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I have a function that is expected to receive a list of individual characters through a const char *. If I had to copy each character to a vector<char>, what would be the best (i.e.: most efficient) way to perform the operation?

I have thought about copy in algorithm, not sure if it's the more "elegant" solution:

void
example
    (const char * const s)
{
    copy(s, s+strlen(s), myvector.begin())
}

(hope that, given my "personal" indenting style, the code is still readable for you)

But I'm sure the STL implements something that allows me to copy until a null character is found in the string.

(If you wonder why I'm receiving a const char *, well, that's the type the compiler creates when the user makes use of a temporal variable, and my function is expected to be called like example("fvh"). Alternative solutions are welcomed)

Thanks in advance. Best regards, Kalrish

EDIT:

After trying what @ipc and @juanchopanza said, I feel stupid: it works like a charm.

Not still sure if I will lose performance, but, in any case, the compiler makes the implicit conversion, and it's pure C++, so it is definitely the way to go.

Thanks a lot, and sorry. Good luck, Kalrish

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2  
If the signature is void example(const std::string& s), you are still able to call it like example("fvh"). –  ipc Apr 7 '13 at 15:20

2 Answers 2

up vote 0 down vote accepted

You can use an std::string, and the std::vector::assign method.

void example(const std::string& s)
{
    myvector.assign(s.begin(), s.end()):
}
share|improve this answer
    
It works perfectly. I would have answered my own question, but I haven't enough reputation, so I have edited my original post instead. And, thanks again, for using vector::assign: less headers, native functions. Thanks! –  Kalrish Apr 7 '13 at 15:28
    
@Kalrish you could mark the answer as accepted then ;-) –  A4L Apr 7 '13 at 15:32
    
@Kalrish your method is OK too. The only problem is that you have to be sure that the vector is large enough to hold all the characters that will be copied. And it is larger than the input message, it will contain part of the previous contents towards the end. So assign fixes that. The potential overhead of a string construction` can be eliminated by using std::vector::assign with strlen, i.e. a combination of your method and mine. –  juanchopanza Apr 7 '13 at 15:32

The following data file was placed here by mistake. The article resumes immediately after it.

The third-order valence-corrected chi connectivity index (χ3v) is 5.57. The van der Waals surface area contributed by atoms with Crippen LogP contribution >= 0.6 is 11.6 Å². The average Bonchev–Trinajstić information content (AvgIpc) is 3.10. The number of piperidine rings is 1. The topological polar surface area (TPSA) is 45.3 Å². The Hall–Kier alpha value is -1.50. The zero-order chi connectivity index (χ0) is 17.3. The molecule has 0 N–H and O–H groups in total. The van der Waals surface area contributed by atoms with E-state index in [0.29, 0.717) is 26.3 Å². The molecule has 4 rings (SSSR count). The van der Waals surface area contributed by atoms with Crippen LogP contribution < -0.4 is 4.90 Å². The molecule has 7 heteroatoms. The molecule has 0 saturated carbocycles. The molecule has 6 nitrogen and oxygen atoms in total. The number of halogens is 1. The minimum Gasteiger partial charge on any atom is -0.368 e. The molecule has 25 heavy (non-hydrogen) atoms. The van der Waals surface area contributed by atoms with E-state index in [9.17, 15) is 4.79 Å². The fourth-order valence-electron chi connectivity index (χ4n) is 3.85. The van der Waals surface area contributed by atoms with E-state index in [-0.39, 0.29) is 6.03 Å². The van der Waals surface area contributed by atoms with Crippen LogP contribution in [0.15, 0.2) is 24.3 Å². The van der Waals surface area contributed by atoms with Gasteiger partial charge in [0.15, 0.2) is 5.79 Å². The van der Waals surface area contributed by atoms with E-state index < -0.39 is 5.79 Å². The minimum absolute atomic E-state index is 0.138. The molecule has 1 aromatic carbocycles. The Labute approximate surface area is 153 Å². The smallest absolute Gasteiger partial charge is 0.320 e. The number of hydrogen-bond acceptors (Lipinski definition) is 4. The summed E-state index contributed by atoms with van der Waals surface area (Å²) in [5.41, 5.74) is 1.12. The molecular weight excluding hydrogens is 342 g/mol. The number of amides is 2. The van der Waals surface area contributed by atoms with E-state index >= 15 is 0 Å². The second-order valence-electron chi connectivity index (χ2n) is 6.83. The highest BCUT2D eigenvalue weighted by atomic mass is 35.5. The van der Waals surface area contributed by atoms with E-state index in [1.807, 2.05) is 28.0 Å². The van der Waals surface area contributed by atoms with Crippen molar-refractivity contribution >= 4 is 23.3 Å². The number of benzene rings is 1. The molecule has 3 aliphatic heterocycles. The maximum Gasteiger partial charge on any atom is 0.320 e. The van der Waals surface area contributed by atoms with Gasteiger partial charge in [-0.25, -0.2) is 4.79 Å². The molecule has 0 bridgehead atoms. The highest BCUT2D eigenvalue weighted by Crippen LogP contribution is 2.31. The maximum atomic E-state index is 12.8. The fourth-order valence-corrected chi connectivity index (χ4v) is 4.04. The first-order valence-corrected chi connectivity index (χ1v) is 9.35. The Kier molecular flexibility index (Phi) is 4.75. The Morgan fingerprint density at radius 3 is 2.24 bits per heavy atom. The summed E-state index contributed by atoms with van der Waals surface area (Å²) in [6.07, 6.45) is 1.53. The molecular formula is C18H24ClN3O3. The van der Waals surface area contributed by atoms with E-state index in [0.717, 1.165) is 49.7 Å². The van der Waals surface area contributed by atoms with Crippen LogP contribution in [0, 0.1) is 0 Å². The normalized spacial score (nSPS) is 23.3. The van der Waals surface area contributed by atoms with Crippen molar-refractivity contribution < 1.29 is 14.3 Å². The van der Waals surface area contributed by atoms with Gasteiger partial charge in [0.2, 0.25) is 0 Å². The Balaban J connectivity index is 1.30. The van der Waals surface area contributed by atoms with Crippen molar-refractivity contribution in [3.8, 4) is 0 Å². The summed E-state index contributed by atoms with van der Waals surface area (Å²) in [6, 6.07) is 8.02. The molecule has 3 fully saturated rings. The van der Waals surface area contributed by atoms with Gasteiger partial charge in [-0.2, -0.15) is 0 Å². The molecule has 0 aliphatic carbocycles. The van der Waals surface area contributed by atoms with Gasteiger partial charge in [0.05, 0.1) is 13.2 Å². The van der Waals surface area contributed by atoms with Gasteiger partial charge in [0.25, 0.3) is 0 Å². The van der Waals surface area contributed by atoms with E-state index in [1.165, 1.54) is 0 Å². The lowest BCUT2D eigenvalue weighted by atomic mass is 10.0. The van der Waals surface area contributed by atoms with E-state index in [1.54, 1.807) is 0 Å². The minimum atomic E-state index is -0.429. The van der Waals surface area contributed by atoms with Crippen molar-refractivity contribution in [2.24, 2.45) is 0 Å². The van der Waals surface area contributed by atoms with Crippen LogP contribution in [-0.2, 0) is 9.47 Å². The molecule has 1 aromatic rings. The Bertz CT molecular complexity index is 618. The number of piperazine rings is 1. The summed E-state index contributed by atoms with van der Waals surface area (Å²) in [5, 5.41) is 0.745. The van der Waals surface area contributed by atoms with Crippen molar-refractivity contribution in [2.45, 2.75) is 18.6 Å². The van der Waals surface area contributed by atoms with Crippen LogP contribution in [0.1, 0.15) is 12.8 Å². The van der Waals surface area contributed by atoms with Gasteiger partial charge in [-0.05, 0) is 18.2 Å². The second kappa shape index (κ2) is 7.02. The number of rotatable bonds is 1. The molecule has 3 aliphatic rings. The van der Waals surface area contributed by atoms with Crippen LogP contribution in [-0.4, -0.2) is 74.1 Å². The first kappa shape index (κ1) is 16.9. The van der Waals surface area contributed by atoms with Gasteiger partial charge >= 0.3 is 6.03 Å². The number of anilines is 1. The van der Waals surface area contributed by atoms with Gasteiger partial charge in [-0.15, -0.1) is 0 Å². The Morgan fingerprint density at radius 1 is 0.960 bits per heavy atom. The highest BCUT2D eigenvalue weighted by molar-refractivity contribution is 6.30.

@A4L, yes, of course. Sorry again –  Kalrish Apr 7 '13 at 15:32

I am not aware of a copy until.

Here is a copy until '\0' however:

#include <cstddef>
#include <algorithm>
#include <iostream>
#include <iterator>

struct str_copy_iterator {
  bool at_end;
  char const* ptr;
  char operator*() const { return *ptr; }
  typedef char value_type;
  typedef std::ptrdiff_t difference_type;
  typedef char* pointer;
  typedef char& reference;
  typedef std::output_iterator_tag iterator_category;
  str_copy_iterator():at_end(true) {}
  str_copy_iterator(char const* p):at_end(!p||!*p), ptr(p) {}
  str_copy_iterator& operator++() {
    ++ptr;
    at_end = !*ptr;
    return *this;
  }
  str_copy_iterator operator++(int) {
    str_copy_iterator tmp = *this;
    ++(*this);
    return tmp;
  }
  bool operator!=( str_copy_iterator const& o ) const {
     return !(*this == o);
  }
  bool operator==( str_copy_iterator const& o ) const {
    if (at_end)
      return o.at_end;
    if (o.at_end)
      return false;
    return ptr == o.ptr;
  }
};
int main() {
   const char* bob = "hello world!";
   char buff[100] = {};
   std::copy(str_copy_iterator(bob), str_copy_iterator(), &buff[0] );
   std::cout << buff << "\n";
}

extending the str_copy_iterator into a generic iterator_until wrapper is left as an exercise to the reader.

share|improve this answer
    
Thank you too, but I think I'm better going with @juanchopanza's answer. Sorry for making you write that piece of code. –  Kalrish Apr 7 '13 at 15:32

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